Animal rights activists campaigning in Prague


On Monday a Plzen based animal rights group set up a tent in Prague's Palackeho Namesti in the hope of educating the Czech public on the virtues of vegetarianism, animal rights and animal welfare. Vegetarians in the Czech Republic are a rarity - their number is probably the same as the number of non-beer drinkers in the country - that is to say, very few. Radio Prague's Alena Skodova spoke to, Tomas Pop, a member of the animal rights group "Freedom of Animals" about the organisation, it's principles, and the public's response to their campaign.

Mr. Pop told me that his organization has launched four animal rights campaigns. The organization's main goal is to inform the general public, for it is mainly consumers who influence the invisible hand of the free market. The Freedom for Animal's campaigns tackle issues such as animal testing, the breeding of animals for fur and improving the living conditions of farmed animals. They call for changes in the current legislation regarding animal rights. I asked Mr. Pop about the animal rights situation here in the Czech Republic:

"It's really bad, the law regarding the protection of animals has been around since 1992 and is too general. However, it is to be amended in the near future to put Czech law in line with EU regulations. Our organization had filed several suggestions with the Agriculture ministry on how to amend the law, but they were swept off the negotiating table because people in the ministry said it would be amended anyway. So the EU is our big hope."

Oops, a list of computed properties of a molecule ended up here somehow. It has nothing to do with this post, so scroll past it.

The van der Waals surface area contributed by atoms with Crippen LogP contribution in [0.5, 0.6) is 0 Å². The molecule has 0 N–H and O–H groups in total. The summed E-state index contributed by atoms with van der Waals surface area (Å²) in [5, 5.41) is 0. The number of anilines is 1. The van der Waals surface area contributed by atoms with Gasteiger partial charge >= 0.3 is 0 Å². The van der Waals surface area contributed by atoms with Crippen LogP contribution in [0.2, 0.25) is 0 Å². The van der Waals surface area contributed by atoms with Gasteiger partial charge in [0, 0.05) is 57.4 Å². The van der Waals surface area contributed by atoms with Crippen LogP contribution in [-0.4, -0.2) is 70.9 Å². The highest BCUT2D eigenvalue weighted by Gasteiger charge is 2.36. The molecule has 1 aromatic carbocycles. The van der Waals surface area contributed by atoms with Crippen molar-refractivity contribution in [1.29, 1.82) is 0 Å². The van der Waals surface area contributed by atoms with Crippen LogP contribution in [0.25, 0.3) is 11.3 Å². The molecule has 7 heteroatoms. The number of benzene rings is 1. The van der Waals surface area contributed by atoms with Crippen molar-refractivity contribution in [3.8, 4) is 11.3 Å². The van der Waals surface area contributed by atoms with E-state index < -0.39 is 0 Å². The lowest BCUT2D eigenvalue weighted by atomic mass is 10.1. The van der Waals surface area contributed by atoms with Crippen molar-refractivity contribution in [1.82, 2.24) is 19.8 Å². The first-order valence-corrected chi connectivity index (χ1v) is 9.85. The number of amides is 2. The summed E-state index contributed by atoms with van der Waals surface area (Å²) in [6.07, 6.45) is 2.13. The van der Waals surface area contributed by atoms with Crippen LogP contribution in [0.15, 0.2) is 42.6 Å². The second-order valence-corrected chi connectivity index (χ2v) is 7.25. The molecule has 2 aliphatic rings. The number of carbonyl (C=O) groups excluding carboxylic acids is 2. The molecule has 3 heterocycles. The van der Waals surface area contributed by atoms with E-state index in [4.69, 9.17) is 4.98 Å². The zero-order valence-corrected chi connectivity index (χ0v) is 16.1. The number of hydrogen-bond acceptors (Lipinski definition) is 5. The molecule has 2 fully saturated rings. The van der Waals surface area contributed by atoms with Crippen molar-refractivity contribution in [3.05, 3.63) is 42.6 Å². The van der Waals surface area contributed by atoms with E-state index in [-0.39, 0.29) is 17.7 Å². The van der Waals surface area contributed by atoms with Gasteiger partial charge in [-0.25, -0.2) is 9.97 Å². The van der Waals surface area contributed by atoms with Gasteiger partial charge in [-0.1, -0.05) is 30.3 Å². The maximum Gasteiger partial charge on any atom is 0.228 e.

The Animal Freedom organization has turned to the Czech parliament, calling for changes in the existing law, but Mr. Pop said it's always money which counts and so animal rights activists face a powerful rival - they have to fight strong anti-lobbying groups in both houses of parliament. On the other hand, the general public looks upon the issue with understanding:

"If people see photographs or videos about animals treatment here, they usually show interest in helping us change the situation. The problems is that many of them quickly forget about it, so it is necessary to repeat the same things over and over again. We have also launched a campaign in the form of lectures for children and young people. We visit kindergartens, primary and secondary schools where we show films and talk about animals."

I myself try to buy cosmetics that are not tested on animals, but sometimes it is quite difficult to find them. I asked Mr. Pop if he thought the supply of alternative products on the Czech market was sufficient?

"I think there are enough of these products, although not all of them are available in normal shops. There do exist lists of cosmetic companies which do not test on animals. However some say they do not test their products on animals but they mean only that they do not test their final products on them - the ingredients may have been tested on animals, though. It's up to the public to demand that more companies create untested products and properly label them."

When I asked if he was satisfied with the current campaign, Mr. Pop told me things were going well. On their first day, the Freedom for Animals group organized a tasting of vegetarian food for passers-by, many of whom were surprised at how good it tasted. The organization is quite pleased that within the first two days of the campaign, they have already sensed an increase in public interest and awareness.